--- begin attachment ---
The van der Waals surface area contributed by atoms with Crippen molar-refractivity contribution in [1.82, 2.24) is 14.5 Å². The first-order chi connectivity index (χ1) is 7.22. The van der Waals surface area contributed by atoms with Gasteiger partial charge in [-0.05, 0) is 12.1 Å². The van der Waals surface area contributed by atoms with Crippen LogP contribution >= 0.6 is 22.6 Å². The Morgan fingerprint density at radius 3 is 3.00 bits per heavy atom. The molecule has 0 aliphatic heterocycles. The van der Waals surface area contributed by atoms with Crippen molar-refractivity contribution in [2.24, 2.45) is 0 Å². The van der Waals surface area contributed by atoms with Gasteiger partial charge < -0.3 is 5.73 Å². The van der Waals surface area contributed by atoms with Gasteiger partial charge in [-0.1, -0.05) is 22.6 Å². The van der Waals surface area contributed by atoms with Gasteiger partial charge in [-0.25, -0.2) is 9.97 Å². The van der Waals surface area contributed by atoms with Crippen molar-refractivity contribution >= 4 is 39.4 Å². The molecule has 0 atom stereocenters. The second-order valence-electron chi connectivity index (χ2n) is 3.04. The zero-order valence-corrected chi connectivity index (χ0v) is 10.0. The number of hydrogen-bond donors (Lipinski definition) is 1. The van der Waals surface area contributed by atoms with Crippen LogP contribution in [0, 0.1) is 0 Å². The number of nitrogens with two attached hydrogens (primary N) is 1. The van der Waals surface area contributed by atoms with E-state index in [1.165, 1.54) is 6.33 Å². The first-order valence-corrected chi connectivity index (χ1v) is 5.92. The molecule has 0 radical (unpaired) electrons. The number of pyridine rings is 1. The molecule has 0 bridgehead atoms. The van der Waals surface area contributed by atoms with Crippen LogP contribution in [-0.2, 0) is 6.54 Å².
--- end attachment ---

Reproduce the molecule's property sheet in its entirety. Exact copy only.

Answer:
The van der Waals surface area contributed by atoms with Crippen molar-refractivity contribution in [1.82, 2.24) is 14.5 Å². The first-order chi connectivity index (χ1) is 7.22. The van der Waals surface area contributed by atoms with Gasteiger partial charge in [-0.05, 0) is 12.1 Å². The van der Waals surface area contributed by atoms with Crippen LogP contribution >= 0.6 is 22.6 Å². The Morgan fingerprint density at radius 3 is 3.00 bits per heavy atom. The molecule has 0 aliphatic heterocycles. The van der Waals surface area contributed by atoms with Crippen molar-refractivity contribution in [2.24, 2.45) is 0 Å². The van der Waals surface area contributed by atoms with Gasteiger partial charge < -0.3 is 5.73 Å². The van der Waals surface area contributed by atoms with Gasteiger partial charge in [-0.1, -0.05) is 22.6 Å². The van der Waals surface area contributed by atoms with Gasteiger partial charge in [-0.25, -0.2) is 9.97 Å². The van der Waals surface area contributed by atoms with Crippen molar-refractivity contribution >= 4 is 39.4 Å². The molecule has 0 atom stereocenters. The second-order valence-electron chi connectivity index (χ2n) is 3.04. The zero-order valence-corrected chi connectivity index (χ0v) is 10.0. The number of hydrogen-bond donors (Lipinski definition) is 1. The van der Waals surface area contributed by atoms with Crippen LogP contribution in [0, 0.1) is 0 Å². The number of nitrogens with two attached hydrogens (primary N) is 1. The van der Waals surface area contributed by atoms with E-state index in [1.165, 1.54) is 6.33 Å². The first-order valence-corrected chi connectivity index (χ1v) is 5.92. The molecule has 0 radical (unpaired) electrons. The number of pyridine rings is 1. The molecule has 0 bridgehead atoms. The van der Waals surface area contributed by atoms with Crippen LogP contribution in [-0.2, 0) is 6.54 Å².